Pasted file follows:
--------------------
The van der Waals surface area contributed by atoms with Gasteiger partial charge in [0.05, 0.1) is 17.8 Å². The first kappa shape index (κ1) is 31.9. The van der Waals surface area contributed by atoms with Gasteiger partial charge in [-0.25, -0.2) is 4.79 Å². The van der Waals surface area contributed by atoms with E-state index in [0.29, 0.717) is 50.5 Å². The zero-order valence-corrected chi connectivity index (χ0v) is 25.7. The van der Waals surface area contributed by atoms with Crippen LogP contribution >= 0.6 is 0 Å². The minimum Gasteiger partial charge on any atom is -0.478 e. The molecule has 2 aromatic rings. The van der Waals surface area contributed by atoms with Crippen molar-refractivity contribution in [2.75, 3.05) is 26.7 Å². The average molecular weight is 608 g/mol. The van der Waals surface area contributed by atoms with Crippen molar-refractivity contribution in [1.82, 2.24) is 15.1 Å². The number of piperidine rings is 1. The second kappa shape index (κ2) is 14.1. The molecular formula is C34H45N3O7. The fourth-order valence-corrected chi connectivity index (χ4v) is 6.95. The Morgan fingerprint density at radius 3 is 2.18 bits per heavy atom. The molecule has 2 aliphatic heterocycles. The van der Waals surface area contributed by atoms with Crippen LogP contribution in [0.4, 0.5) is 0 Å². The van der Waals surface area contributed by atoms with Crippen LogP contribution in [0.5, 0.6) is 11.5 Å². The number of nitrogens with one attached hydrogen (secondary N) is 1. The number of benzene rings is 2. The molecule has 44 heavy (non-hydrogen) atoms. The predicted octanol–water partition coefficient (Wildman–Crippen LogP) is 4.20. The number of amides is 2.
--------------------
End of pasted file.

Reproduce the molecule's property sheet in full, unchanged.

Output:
The van der Waals surface area contributed by atoms with Gasteiger partial charge in [0.05, 0.1) is 17.8 Å². The first kappa shape index (κ1) is 31.9. The van der Waals surface area contributed by atoms with Gasteiger partial charge in [-0.25, -0.2) is 4.79 Å². The van der Waals surface area contributed by atoms with E-state index in [0.29, 0.717) is 50.5 Å². The zero-order valence-corrected chi connectivity index (χ0v) is 25.7. The van der Waals surface area contributed by atoms with Crippen LogP contribution >= 0.6 is 0 Å². The minimum Gasteiger partial charge on any atom is -0.478 e. The molecule has 2 aromatic rings. The van der Waals surface area contributed by atoms with Crippen molar-refractivity contribution in [2.75, 3.05) is 26.7 Å². The average molecular weight is 608 g/mol. The van der Waals surface area contributed by atoms with Crippen molar-refractivity contribution in [1.82, 2.24) is 15.1 Å². The number of piperidine rings is 1. The second kappa shape index (κ2) is 14.1. The molecular formula is C34H45N3O7. The fourth-order valence-corrected chi connectivity index (χ4v) is 6.95. The Morgan fingerprint density at radius 3 is 2.18 bits per heavy atom. The molecule has 2 aliphatic heterocycles. The van der Waals surface area contributed by atoms with Crippen LogP contribution in [0.4, 0.5) is 0 Å². The van der Waals surface area contributed by atoms with Crippen LogP contribution in [0.5, 0.6) is 11.5 Å². The number of nitrogens with one attached hydrogen (secondary N) is 1. The number of benzene rings is 2. The molecule has 44 heavy (non-hydrogen) atoms. The predicted octanol–water partition coefficient (Wildman–Crippen LogP) is 4.20. The number of amides is 2.